Strangling and emasculating Municipal Councils

Of party lists and militarised incorporation


by Kumar David

The talk of corporatizing development and enforcing social control has been around for a while. Historically this is Mussolini talk; in Sri Lanka it is militarization talk. A while ago there were persistent "leaks" from the government that the Colombo Municipality was to be turned into a corporation and who but the jackboot of the military would run the show? I was present, and vehemently protested, when at the Upali Coory commemoration meeting some months ago the JHU’s Champika Ranawaka waxed eloquent on the virtues of a corporatist society, and at about the same time a website reported:

"In a further attack on democratic rights designed to push ahead with pro-investor policies, the Sri Lankan cabinet decided on March 24 to establish a Colombo Metropolitan City Corporation (CMCC), incorporating five elected local councils. The authority will be run by a City Governor, appointed by President Rajapaksa, giving the government greater power over the country’s main urban area. Cabinet spokesman Keheliya Rambukwella, announcing the decision at the weekly press briefing, said a bill to set up the CMCC would soon be presented to parliament. The existing municipal councils for Colombo, Dehiwela-Galkissa and Sri J’pura-Kotte, and urban and regional councils for Kolonnawa and Kotikawatta-Mulleriyawa, would be brought under the authority". (WSWS Website 11 April, 2011).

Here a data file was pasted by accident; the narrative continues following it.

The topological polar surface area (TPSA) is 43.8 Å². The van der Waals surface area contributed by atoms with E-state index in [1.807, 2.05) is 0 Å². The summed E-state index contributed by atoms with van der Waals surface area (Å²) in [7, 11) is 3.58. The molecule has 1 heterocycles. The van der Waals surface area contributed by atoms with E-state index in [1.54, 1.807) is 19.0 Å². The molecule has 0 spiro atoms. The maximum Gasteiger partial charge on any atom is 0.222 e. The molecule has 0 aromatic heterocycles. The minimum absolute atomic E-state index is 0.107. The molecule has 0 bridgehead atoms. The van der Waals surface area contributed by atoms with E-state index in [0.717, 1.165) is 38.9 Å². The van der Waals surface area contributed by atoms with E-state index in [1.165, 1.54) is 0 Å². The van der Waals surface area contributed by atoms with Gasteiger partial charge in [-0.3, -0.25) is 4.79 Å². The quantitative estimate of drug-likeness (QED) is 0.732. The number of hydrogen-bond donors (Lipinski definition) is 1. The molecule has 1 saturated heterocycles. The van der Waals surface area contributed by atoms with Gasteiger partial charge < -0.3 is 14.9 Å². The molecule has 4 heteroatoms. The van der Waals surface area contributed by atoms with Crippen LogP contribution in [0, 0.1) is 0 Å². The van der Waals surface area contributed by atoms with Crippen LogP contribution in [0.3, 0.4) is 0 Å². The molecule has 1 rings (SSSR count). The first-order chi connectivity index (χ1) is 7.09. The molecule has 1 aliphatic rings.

The Sunday Times on August 21 claimed Basil Rajapaksa told it that: "Legislation to set up an authority to administer five local councils in the Colombo district including three municipalities will be passed and implemented before the end of the year". Wimal Weerawansa echoed the threat at a function less than two weeks ago on 20 September. The goose is being cooked; the government is hell-bent on the Mussolinification of urban life and stamping the military jackboot on the neck of the metropolis’s population.

In the run up to next week’s elections every top leader of the UPFA is dripping lies, like a reeking toilet, about the compulsory eviction of the poor and the lower middle class from Colombo; the turn of the middle-middle class will come soon. "No one will be forced out" say precisely those who have thus far expelled 1,500 in Wanathamulla and broken into and smashed homes in Mews Street many of whom held legal title. Maybe it was little green men from Mars, the same who drive white vans by day and coat themselves with grease by night, who did it!

The government lies that it has no plans to evict residents of Colombo but Defense Ministry henchman, the Urban Development Authority, says according to the Sunday Times of November 21 last year, that it "has drawn up a mass eviction plan" and comments that residents in Slave Island, most holding valid deeds and living in the area for more than five decades, have been told to prepare to be kicked out. The UDA Director General snorts: "We cannot allow them to live in the city any longer" and claims to have identified vacant plots in Homagama, Kalutara and Gampaha to transplant the urban poor to. The saying is "none are so blind as those who have eyes but cannot see. Are Colombo’s voters so gullible as to give the UPFA a mandate? They have been amply forewarned.